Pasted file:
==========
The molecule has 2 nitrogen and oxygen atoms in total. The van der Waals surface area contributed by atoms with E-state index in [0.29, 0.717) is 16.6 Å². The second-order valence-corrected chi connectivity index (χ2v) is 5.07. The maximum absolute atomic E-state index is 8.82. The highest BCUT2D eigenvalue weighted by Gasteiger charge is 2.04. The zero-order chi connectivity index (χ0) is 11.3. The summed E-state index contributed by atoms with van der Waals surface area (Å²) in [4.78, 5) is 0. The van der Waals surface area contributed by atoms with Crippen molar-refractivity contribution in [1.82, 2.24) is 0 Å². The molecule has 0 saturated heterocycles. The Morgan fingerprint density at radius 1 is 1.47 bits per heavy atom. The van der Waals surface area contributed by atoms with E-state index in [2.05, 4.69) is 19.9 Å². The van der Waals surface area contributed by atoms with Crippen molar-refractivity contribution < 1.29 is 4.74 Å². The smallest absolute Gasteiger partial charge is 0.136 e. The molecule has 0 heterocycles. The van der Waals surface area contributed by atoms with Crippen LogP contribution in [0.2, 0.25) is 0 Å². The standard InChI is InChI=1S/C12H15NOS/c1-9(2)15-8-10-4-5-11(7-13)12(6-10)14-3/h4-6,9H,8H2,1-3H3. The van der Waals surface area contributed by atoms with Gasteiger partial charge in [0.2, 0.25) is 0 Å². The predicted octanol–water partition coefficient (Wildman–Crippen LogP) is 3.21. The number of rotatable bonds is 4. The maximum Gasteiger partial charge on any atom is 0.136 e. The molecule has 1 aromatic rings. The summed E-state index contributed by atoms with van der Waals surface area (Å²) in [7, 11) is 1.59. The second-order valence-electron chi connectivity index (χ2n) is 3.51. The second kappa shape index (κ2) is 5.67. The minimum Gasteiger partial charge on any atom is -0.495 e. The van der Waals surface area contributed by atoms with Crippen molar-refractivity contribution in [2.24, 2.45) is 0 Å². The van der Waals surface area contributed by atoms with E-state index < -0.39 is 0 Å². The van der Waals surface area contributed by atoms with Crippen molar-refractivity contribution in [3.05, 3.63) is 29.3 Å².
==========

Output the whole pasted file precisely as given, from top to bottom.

The molecule has 2 nitrogen and oxygen atoms in total. The van der Waals surface area contributed by atoms with E-state index in [0.29, 0.717) is 16.6 Å². The second-order valence-corrected chi connectivity index (χ2v) is 5.07. The maximum absolute atomic E-state index is 8.82. The highest BCUT2D eigenvalue weighted by Gasteiger charge is 2.04. The zero-order chi connectivity index (χ0) is 11.3. The summed E-state index contributed by atoms with van der Waals surface area (Å²) in [4.78, 5) is 0. The van der Waals surface area contributed by atoms with Crippen molar-refractivity contribution in [1.82, 2.24) is 0 Å². The molecule has 0 saturated heterocycles. The Morgan fingerprint density at radius 1 is 1.47 bits per heavy atom. The van der Waals surface area contributed by atoms with E-state index in [2.05, 4.69) is 19.9 Å². The van der Waals surface area contributed by atoms with Crippen molar-refractivity contribution < 1.29 is 4.74 Å². The smallest absolute Gasteiger partial charge is 0.136 e. The molecule has 0 heterocycles. The van der Waals surface area contributed by atoms with Crippen LogP contribution in [0.2, 0.25) is 0 Å². The standard InChI is InChI=1S/C12H15NOS/c1-9(2)15-8-10-4-5-11(7-13)12(6-10)14-3/h4-6,9H,8H2,1-3H3. The van der Waals surface area contributed by atoms with Gasteiger partial charge in [0.2, 0.25) is 0 Å². The predicted octanol–water partition coefficient (Wildman–Crippen LogP) is 3.21. The number of rotatable bonds is 4. The maximum Gasteiger partial charge on any atom is 0.136 e. The molecule has 1 aromatic rings. The summed E-state index contributed by atoms with van der Waals surface area (Å²) in [7, 11) is 1.59. The second-order valence-electron chi connectivity index (χ2n) is 3.51. The second kappa shape index (κ2) is 5.67. The minimum Gasteiger partial charge on any atom is -0.495 e. The van der Waals surface area contributed by atoms with Crippen molar-refractivity contribution in [2.24, 2.45) is 0 Å². The van der Waals surface area contributed by atoms with E-state index < -0.39 is 0 Å². The van der Waals surface area contributed by atoms with Crippen molar-refractivity contribution in [3.05, 3.63) is 29.3 Å².